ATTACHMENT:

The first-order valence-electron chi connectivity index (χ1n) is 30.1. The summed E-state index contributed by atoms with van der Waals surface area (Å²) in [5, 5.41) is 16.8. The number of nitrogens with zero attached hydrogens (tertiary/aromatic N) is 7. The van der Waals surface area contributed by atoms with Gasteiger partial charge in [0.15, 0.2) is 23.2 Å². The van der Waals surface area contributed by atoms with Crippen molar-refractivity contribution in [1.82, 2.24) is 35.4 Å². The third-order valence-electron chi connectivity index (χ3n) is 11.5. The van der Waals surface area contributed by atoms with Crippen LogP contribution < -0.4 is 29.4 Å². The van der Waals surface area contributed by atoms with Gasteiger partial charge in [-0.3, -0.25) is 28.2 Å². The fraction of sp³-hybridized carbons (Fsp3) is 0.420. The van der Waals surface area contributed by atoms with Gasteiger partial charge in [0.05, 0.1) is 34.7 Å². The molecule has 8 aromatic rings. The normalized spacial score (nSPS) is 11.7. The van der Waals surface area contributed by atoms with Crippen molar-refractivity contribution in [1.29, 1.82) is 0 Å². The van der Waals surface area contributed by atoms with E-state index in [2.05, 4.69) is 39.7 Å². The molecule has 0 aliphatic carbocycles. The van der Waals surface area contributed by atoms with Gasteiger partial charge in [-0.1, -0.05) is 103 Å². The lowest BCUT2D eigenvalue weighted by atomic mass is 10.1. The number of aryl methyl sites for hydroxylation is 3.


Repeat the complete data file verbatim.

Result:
The first-order valence-electron chi connectivity index (χ1n) is 30.1. The summed E-state index contributed by atoms with van der Waals surface area (Å²) in [5, 5.41) is 16.8. The number of nitrogens with zero attached hydrogens (tertiary/aromatic N) is 7. The van der Waals surface area contributed by atoms with Gasteiger partial charge in [0.15, 0.2) is 23.2 Å². The van der Waals surface area contributed by atoms with Crippen molar-refractivity contribution in [1.82, 2.24) is 35.4 Å². The third-order valence-electron chi connectivity index (χ3n) is 11.5. The van der Waals surface area contributed by atoms with Crippen LogP contribution < -0.4 is 29.4 Å². The van der Waals surface area contributed by atoms with Gasteiger partial charge in [-0.3, -0.25) is 28.2 Å². The fraction of sp³-hybridized carbons (Fsp3) is 0.420. The van der Waals surface area contributed by atoms with Gasteiger partial charge in [0.05, 0.1) is 34.7 Å². The molecule has 8 aromatic rings. The normalized spacial score (nSPS) is 11.7. The van der Waals surface area contributed by atoms with Crippen molar-refractivity contribution in [1.29, 1.82) is 0 Å². The van der Waals surface area contributed by atoms with E-state index in [2.05, 4.69) is 39.7 Å². The molecule has 0 aliphatic carbocycles. The van der Waals surface area contributed by atoms with Gasteiger partial charge in [-0.1, -0.05) is 103 Å². The lowest BCUT2D eigenvalue weighted by atomic mass is 10.1. The number of aryl methyl sites for hydroxylation is 3.